2. Thalamic pain – People who suffer thalamic stroke experience a burning, freezing sensation along with intense pain in the head, arms, or legs. Also called central pain syndrome, it is essentially a mixture of pain sensations that is similar to what people with Multiple Sclerosis (MS) feel.

3. Loss of pain perception – Since the transmission of sensory impulses becomes disrupted when a stroke occurs, some patients may experience the opposite of thalamic pain and become unable to perceive pain signals instead. For example, they may become unable to discern temperature changes and can’t tell if something is hot or cold.

4. Behavioral and mood changes – Given the role of the thalamus in mood regulation, abrupt and inexplicable mood and behavioral changes can also be a symptom of thalamic stroke. 

5. Higher pain sensitivity – A side-effect of central pain syndrome, a patient suffering from thalamic stroke may develop exaggerated pain sensitivity in the face, arms, and legs.

Post-Stroke Side Effects

We’ve heard stories of people suffering and surviving a stroke without anyone’s knowledge. The brain was able to rewire itself and divert activity from the damaged tissues to the healthy areas (a natural process called neuroplasticity), making an unknown stroke patient a survivor. 

This can also happen to people who suffer thalamic strokes. Survivors may exhibit the following side effects in the short term or long term, depending on the severity of their stroke.

  • Fatigue – Many thalamic stroke survivors experience physical and mental fatigue weeks or months afterward.
  • Hypersomnia – Another common experience of thalamic stroke survivors is hypersomnia, a sleep disorder that makes someone sleep longer than usual, but they will still wake tired and feel unrefreshed. Sleep disturbances are to be expected because the thalamus is also involved in sleep regulation.
  • Emotional volatility – There is a high chance that survivors will have difficulty managing their emotions. For example, a survivor can become highly irritable when they used to be good-natured before the stroke. Survivors may also experience depression and personality changes as the brain rewires sensory pathways within the limbic region. This is why neuropsychology and counseling are integral to a stroke recovery program.
  • Speech problems – Communication difficulties are a common after-effect of thalamic stroke. Patients may have difficulty understanding and speaking language during a stroke and after. Thus, many survivors must relearn speaking and communicating, as forming words and sentences will become challenging.

These side effects may be temporary, with patients improving and recovering lost abilities through physical rehabilitation. Unfortunately for others, these changes stay with them for the rest of their lives.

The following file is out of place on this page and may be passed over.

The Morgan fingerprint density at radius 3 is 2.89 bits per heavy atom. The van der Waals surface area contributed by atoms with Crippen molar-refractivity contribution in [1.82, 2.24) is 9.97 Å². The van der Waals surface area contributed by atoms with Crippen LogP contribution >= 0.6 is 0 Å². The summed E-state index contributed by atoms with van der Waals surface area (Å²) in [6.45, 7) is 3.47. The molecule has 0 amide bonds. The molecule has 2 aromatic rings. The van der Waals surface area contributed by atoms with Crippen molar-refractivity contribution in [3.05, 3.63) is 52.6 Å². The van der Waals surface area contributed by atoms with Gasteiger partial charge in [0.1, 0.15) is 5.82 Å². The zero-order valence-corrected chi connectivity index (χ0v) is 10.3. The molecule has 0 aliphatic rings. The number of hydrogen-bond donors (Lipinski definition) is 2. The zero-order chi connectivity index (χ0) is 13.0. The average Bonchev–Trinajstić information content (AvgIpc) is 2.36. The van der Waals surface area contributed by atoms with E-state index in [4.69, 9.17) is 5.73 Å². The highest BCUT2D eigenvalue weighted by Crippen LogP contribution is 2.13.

If someone you know manifests post-stroke symptoms, encourage them to consult a doctor. It’s better to be proven wrong than ignore the possibility and lose the chance to pre-emptively avoid another, more severe stroke. 

Seek Personalized Care for Thalamic Stroke Patients 

Learning and remembering the symptoms of a thalamic stroke can help you save lives. Time is essential for people who suffer a stroke as the window for recovery can be very narrow, sometimes down to a few precious minutes. The sooner someone you love receives treatment, the higher the chance of recovery. 

Every patient’s situation is unique, even if the circumstances and symptoms are similar. Factors like the patient’s health, self-discipline, and personal drive can affect their recovery. For this reason, it would benefit a thalamic stroke survivor to receive personalized care after their harrowing experience.

Moody Neurorehabilitation, an institution dedicated to the care and rehabilitation of people who have suffered brain injury, can provide the high-quality, personalized care you and your loved ones deserve. 

We are an industry leader in post-acute neurorecovery programs, providing every patient with highly specialized and comprehensive inpatient and outpatient care. We offer various treatment programs and therapies like counseling, speech therapy, physical rehab, occupational therapy, recreational therapy, and more. We are committed to helping patients relearn and acquire new skills to help them rejoin their community and enjoy a high quality of life. 

Our passionate and experienced specialists at Moody Neurorehabilitation are ready to help. Inquire today.











Moody Neurorehabilitation Institute (Moody Neuro) provides personalized care to treat the unique challenges of brain injury with the singular purpose of achieving the best possible outcome for patients and their families.